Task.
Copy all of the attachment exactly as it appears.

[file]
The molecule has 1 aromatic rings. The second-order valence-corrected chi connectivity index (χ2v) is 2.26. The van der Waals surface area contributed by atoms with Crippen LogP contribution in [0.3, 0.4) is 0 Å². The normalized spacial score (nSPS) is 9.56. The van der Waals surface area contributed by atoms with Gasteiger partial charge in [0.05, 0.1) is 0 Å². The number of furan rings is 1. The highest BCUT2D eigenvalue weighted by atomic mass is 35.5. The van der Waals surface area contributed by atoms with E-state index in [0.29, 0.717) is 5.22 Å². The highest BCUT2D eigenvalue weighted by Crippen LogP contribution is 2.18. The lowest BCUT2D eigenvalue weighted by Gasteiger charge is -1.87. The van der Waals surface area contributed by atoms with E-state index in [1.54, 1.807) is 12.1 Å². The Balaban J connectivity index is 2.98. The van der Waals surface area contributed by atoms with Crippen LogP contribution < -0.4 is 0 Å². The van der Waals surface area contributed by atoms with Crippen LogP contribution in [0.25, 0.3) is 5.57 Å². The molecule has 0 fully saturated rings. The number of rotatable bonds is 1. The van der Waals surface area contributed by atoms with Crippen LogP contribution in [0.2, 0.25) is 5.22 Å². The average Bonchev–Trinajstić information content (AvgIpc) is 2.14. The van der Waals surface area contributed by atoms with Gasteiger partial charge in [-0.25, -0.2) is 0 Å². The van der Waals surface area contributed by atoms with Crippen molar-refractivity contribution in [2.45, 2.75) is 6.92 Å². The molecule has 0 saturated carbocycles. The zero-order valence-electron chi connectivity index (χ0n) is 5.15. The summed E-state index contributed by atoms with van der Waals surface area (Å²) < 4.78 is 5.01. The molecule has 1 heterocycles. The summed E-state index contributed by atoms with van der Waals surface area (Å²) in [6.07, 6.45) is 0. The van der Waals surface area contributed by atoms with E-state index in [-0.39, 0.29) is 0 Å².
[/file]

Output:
The molecule has 1 aromatic rings. The second-order valence-corrected chi connectivity index (χ2v) is 2.26. The van der Waals surface area contributed by atoms with Crippen LogP contribution in [0.3, 0.4) is 0 Å². The normalized spacial score (nSPS) is 9.56. The van der Waals surface area contributed by atoms with Gasteiger partial charge in [0.05, 0.1) is 0 Å². The number of furan rings is 1. The highest BCUT2D eigenvalue weighted by atomic mass is 35.5. The van der Waals surface area contributed by atoms with E-state index in [0.29, 0.717) is 5.22 Å². The highest BCUT2D eigenvalue weighted by Crippen LogP contribution is 2.18. The lowest BCUT2D eigenvalue weighted by Gasteiger charge is -1.87. The van der Waals surface area contributed by atoms with E-state index in [1.54, 1.807) is 12.1 Å². The Balaban J connectivity index is 2.98. The van der Waals surface area contributed by atoms with Crippen LogP contribution < -0.4 is 0 Å². The van der Waals surface area contributed by atoms with Crippen LogP contribution in [0.25, 0.3) is 5.57 Å². The molecule has 0 fully saturated rings. The number of rotatable bonds is 1. The van der Waals surface area contributed by atoms with Crippen LogP contribution in [0.2, 0.25) is 5.22 Å². The average Bonchev–Trinajstić information content (AvgIpc) is 2.14. The van der Waals surface area contributed by atoms with Gasteiger partial charge in [-0.25, -0.2) is 0 Å². The van der Waals surface area contributed by atoms with Crippen molar-refractivity contribution in [2.45, 2.75) is 6.92 Å². The molecule has 0 saturated carbocycles. The zero-order valence-electron chi connectivity index (χ0n) is 5.15. The summed E-state index contributed by atoms with van der Waals surface area (Å²) < 4.78 is 5.01. The molecule has 1 heterocycles. The summed E-state index contributed by atoms with van der Waals surface area (Å²) in [6.07, 6.45) is 0. The van der Waals surface area contributed by atoms with E-state index in [-0.39, 0.29) is 0 Å².